try {

                return (IQueryable)Activator.CreateInstance(typeof(Query<>).MakeGenericType(elementType), new object[] { this, expression });

            }

            catch (TargetInvocationException tie) {

                throw tie.InnerException;

            }

        }

 

        S IQueryProvider.Execute<S>(Expression expression) {

            return (S)this.Execute(expression);

        }

 

        object IQueryProvider.Execute(Expression expression) {

            return this.Execute(expression);

        }

 

        public abstract string GetQueryText(Expression expression);

        public abstract object Execute(Expression expression);

    }

 

I’ve implemented the IQueryProvider interface on my base class QueryProvider.  The CreateQuery methods create new instances of Query<T> and the Execute methods forward execution to this great new and not-yet-implemented Execute method.

 

I suppose you can think of this as boilerplate code you have to write just to get started building a LINQ IQueryable provider.  The real action happens inside the Execute method.  That’s where your provider has the opportunity to make sense of the query by examining the expression tree.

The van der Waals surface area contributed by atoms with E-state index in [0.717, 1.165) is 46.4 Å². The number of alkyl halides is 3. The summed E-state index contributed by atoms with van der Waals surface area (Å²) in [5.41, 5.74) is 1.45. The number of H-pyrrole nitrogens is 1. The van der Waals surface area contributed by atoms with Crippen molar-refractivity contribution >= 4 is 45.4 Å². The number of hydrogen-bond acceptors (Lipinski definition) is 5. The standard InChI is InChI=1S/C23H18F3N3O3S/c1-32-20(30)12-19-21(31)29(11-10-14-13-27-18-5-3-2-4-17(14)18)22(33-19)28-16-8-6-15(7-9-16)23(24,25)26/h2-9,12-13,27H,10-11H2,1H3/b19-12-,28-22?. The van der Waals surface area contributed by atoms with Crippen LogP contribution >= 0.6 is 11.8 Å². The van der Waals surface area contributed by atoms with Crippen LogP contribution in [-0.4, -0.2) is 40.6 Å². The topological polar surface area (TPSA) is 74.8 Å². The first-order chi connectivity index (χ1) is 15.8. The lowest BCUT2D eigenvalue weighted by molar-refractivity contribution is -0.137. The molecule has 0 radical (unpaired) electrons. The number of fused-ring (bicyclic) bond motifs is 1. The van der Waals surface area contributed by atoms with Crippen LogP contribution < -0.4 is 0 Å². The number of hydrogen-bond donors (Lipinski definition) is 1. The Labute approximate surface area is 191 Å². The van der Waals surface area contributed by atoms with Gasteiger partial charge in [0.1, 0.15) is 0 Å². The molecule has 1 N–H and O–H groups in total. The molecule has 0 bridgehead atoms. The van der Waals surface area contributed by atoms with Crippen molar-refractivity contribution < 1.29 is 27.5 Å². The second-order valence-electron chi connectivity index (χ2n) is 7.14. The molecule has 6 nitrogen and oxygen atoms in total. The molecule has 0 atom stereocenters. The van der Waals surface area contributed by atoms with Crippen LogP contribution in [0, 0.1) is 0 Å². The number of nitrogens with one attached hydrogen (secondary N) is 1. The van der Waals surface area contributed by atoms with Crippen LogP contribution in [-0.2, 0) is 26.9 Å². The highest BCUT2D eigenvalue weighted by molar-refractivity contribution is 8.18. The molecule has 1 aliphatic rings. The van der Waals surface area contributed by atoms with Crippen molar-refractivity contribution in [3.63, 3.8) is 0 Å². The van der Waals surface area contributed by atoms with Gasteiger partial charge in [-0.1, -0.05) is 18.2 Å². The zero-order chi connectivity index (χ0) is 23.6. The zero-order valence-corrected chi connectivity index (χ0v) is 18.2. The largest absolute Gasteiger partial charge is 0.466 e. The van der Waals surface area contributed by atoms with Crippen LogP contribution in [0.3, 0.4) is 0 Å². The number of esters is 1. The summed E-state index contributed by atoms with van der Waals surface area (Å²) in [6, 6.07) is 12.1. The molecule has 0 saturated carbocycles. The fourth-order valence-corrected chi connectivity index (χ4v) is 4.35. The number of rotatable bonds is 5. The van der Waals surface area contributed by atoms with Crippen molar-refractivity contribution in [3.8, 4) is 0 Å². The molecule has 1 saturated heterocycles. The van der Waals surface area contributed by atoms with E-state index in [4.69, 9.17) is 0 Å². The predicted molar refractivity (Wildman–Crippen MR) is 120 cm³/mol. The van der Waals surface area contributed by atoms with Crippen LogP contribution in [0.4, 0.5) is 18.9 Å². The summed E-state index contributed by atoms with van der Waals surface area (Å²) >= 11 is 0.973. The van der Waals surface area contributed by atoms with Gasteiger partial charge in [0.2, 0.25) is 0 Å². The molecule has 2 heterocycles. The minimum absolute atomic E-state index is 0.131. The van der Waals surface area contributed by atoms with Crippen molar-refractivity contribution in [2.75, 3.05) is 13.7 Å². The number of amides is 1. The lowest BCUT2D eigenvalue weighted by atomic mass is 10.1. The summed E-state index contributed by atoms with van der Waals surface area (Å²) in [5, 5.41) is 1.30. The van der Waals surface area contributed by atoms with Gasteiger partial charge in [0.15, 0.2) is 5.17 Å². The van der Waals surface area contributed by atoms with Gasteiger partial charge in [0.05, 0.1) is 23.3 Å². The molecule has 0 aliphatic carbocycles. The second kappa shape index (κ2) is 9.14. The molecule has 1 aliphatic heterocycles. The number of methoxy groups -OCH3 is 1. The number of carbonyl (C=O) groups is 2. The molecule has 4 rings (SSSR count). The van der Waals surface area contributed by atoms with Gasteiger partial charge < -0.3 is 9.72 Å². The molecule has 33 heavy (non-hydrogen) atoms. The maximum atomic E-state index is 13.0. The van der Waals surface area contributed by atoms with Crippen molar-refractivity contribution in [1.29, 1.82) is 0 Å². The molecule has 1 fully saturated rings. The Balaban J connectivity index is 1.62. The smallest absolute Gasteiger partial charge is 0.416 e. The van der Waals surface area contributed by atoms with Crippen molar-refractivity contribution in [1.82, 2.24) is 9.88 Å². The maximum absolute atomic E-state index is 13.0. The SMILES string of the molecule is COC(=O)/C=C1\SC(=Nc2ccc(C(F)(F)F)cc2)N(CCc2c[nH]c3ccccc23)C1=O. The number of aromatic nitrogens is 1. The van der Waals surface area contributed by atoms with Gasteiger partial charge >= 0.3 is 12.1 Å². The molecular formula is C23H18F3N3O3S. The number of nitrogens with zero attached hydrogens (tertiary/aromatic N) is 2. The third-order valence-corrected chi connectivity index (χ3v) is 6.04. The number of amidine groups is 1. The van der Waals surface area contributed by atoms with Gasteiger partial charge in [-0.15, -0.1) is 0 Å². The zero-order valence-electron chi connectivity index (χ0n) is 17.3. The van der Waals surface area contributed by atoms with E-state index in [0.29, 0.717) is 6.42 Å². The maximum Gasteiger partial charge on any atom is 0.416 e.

And that’s what I’ll start showing next time.

 

UPDATE:

It looks like I’ve forget to define a little helper class my implementation was using, so here it is:

    internal static class TypeSystem {

        internal static Type GetElementType(Type seqType) {

            Type ienum = FindIEnumerable(seqType);

            if (ienum == null) return seqType;

            return ienum.GetGenericArguments()[0];

        }

        private static Type FindIEnumerable(Type seqType) {

            if (seqType == null || seqType == typeof(string))

                return null;

            if (seqType.IsArray)

                return typeof(IEnumerable<>).MakeGenericType(seqType.GetElementType());

            if (seqType.IsGenericType) {

                foreach (Type arg in seqType.GetGenericArguments()) {

                    Type ienum = typeof(IEnumerable<>).MakeGenericType(arg);

                    if (ienum.IsAssignableFrom(seqType)) {

                        return ienum;

                    }

                }

            }

            Type[] ifaces = seqType.GetInterfaces();

            if (ifaces != null && ifaces.Length > 0) {

                foreach (Type iface in ifaces) {

                    Type ienum = FindIEnumerable(iface);

                    if (ienum != null) return ienum;

                }

            }

            if (seqType.BaseType != null && seqType.BaseType != typeof(object)) {

                return FindIEnumerable(seqType.BaseType);

            }

            return null;

        }

    }

Yah, I know. There’s more ‘code’ in this helper than in all the rest.  Sigh. J